Hospital district candidates should address real problems | Letter

Candidates for the Public Hospital District Board should be judged by their knowledge of the urgent medical needs of San Juan County. The 2016 Community Health Needs Assessment is a useful starting point. It cites the following for our county: the relatively high rates of both youth substance abuse in nearly every category and alcohol-related driving deaths, and the dramatic increase in opiate-related crime and opiate abuse which the report classifies as a “significant public health issue.” Not one of these is mentioned by any candidate in the voters’ pamphlet.

In contrast, the CHNA cites the following as better than state averages: prenatal care in the first trimester, low birth weights, babies born to unwed mothers and teenage birth rates.

Yet the shibboleths of political medicine – reproductive care, family planning, Planned Parenthood, death with dignity – occupy the public discussion, not our county’s fact-based needs.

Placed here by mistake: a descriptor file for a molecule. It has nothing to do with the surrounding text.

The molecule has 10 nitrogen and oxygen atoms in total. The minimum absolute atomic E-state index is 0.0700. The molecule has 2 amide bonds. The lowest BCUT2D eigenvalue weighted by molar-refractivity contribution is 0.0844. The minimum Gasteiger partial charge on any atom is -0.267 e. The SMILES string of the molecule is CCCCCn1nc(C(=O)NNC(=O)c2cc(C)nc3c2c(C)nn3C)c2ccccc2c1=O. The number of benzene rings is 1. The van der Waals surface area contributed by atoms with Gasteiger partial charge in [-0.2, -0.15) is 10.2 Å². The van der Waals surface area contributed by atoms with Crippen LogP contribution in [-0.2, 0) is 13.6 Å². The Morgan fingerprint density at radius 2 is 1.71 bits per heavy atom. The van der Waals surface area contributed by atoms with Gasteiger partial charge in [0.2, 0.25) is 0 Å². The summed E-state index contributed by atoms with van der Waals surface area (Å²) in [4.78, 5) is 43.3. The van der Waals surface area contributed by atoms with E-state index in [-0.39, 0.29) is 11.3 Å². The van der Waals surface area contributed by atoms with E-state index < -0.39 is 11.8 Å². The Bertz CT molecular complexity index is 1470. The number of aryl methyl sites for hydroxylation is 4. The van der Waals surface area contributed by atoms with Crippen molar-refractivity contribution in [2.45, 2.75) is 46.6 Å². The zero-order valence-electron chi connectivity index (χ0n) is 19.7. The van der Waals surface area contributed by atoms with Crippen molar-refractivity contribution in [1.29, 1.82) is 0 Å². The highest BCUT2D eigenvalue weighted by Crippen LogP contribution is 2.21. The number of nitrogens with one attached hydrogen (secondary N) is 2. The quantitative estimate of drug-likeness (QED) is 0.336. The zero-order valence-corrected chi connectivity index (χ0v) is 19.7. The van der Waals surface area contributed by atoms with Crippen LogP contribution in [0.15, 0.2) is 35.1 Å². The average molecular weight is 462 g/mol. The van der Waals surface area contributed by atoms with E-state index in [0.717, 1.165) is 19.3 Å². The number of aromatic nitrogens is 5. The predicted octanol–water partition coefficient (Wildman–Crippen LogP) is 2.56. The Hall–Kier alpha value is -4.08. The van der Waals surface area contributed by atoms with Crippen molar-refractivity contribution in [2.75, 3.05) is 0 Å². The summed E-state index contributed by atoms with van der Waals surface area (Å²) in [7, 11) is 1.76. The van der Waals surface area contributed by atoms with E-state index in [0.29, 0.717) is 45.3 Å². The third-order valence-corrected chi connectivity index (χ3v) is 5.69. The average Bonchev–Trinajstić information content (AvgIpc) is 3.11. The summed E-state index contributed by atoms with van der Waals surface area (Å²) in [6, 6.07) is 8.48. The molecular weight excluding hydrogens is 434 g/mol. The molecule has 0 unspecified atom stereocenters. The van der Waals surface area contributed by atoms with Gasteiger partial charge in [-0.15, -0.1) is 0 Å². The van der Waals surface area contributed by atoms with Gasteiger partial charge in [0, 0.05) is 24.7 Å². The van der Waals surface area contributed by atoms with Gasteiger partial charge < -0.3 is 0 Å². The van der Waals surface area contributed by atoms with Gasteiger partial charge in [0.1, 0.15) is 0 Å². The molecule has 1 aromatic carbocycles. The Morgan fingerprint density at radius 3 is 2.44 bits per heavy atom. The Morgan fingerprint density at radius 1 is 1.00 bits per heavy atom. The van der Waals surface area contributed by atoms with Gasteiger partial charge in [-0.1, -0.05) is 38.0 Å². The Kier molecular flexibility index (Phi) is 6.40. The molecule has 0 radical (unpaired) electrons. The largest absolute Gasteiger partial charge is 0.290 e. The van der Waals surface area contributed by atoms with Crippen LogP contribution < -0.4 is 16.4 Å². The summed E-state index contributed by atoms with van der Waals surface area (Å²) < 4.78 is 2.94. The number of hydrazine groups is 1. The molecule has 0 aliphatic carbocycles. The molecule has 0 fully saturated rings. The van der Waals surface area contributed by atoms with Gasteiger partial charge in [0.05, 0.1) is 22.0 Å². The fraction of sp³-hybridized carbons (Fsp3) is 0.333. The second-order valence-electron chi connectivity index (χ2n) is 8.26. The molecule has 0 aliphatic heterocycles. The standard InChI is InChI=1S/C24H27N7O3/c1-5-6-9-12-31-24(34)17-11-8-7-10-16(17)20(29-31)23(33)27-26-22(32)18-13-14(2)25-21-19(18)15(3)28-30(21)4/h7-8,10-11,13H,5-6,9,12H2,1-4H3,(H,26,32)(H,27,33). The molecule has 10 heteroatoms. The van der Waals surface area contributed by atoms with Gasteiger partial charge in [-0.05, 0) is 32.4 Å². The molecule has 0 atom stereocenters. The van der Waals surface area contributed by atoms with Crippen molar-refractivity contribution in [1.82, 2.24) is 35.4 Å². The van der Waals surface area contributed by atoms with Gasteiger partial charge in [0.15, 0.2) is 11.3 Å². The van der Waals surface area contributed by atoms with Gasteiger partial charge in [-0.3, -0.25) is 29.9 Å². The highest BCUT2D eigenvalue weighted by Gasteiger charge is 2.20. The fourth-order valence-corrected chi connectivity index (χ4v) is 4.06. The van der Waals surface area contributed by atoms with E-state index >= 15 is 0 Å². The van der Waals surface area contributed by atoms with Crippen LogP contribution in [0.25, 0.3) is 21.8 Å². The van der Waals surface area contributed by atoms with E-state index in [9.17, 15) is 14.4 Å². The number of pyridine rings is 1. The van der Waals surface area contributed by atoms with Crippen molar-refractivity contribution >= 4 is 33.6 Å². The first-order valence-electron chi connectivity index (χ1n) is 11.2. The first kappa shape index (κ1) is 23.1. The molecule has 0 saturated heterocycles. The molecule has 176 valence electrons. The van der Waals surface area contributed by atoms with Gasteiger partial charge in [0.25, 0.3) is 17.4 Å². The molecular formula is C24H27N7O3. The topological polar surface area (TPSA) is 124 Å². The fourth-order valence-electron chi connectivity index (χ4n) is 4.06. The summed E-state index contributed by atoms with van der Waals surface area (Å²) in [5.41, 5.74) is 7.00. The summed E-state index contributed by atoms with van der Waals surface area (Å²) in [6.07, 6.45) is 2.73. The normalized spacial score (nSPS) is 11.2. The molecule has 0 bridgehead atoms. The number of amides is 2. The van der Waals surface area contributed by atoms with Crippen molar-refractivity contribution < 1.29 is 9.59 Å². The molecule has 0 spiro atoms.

The candidates have also been silent about PHDB’s governance – or lack thereof – during the slow implosion of the convalescent center, a pillar of our integrated health care system. The RCW explicitly places under the PHDB “nursing home, extended care, long-term care, … rehabilitative care … services.”

It has been known for some time that the center’s owner Life Care Centers of America was in financial distress following its October 2016 $145 million settlement with the Department of Justice; that LCCA could no longer absorb losses incurred by the center; that it was not taking any new patients; that LCCA was meeting with potential buyers including in Anacortes; and finally that it was closing. An LCCA vice president briefed people here over a year ago. Yet the center was not placed on PHDB’s agenda until after its closure. Even then-Senator Kevin Ranker’s office was not notified. It stretches credibility that PHDB was not aware of the disaster unfolding before their eyes. And if not, then a majority of PHDB was distracted by political medicine. They have been grossly derelict in their statutory responsibilities.

Our public servants hold office to address real problems, not to charge at ideological windmills.

Robert deGavre

San Juan Island